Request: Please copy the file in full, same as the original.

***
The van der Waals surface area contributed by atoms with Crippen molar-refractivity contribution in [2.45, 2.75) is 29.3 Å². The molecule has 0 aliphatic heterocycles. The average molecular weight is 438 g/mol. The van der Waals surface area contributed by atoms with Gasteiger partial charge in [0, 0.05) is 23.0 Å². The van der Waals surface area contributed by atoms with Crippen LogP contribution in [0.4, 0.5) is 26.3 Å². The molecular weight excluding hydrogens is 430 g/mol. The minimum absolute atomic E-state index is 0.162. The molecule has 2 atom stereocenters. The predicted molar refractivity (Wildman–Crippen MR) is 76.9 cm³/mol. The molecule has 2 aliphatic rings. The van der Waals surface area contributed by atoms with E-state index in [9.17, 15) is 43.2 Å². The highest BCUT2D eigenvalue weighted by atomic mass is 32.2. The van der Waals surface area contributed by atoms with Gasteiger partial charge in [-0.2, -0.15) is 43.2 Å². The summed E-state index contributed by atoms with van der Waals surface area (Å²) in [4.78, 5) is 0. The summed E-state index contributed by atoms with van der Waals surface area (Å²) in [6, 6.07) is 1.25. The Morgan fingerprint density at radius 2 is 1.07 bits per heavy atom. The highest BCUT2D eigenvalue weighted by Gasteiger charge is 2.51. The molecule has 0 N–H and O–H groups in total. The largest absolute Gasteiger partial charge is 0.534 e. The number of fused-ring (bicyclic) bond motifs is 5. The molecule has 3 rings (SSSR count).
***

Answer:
The van der Waals surface area contributed by atoms with Crippen molar-refractivity contribution in [2.45, 2.75) is 29.3 Å². The molecule has 0 aliphatic heterocycles. The average molecular weight is 438 g/mol. The van der Waals surface area contributed by atoms with Gasteiger partial charge in [0, 0.05) is 23.0 Å². The van der Waals surface area contributed by atoms with Crippen LogP contribution in [0.4, 0.5) is 26.3 Å². The molecular weight excluding hydrogens is 430 g/mol. The minimum absolute atomic E-state index is 0.162. The molecule has 2 atom stereocenters. The predicted molar refractivity (Wildman–Crippen MR) is 76.9 cm³/mol. The molecule has 2 aliphatic rings. The van der Waals surface area contributed by atoms with E-state index in [9.17, 15) is 43.2 Å². The highest BCUT2D eigenvalue weighted by atomic mass is 32.2. The van der Waals surface area contributed by atoms with Gasteiger partial charge in [-0.2, -0.15) is 43.2 Å². The summed E-state index contributed by atoms with van der Waals surface area (Å²) in [4.78, 5) is 0. The summed E-state index contributed by atoms with van der Waals surface area (Å²) in [6, 6.07) is 1.25. The Morgan fingerprint density at radius 2 is 1.07 bits per heavy atom. The highest BCUT2D eigenvalue weighted by Gasteiger charge is 2.51. The molecule has 0 N–H and O–H groups in total. The largest absolute Gasteiger partial charge is 0.534 e. The number of fused-ring (bicyclic) bond motifs is 5. The molecule has 3 rings (SSSR count).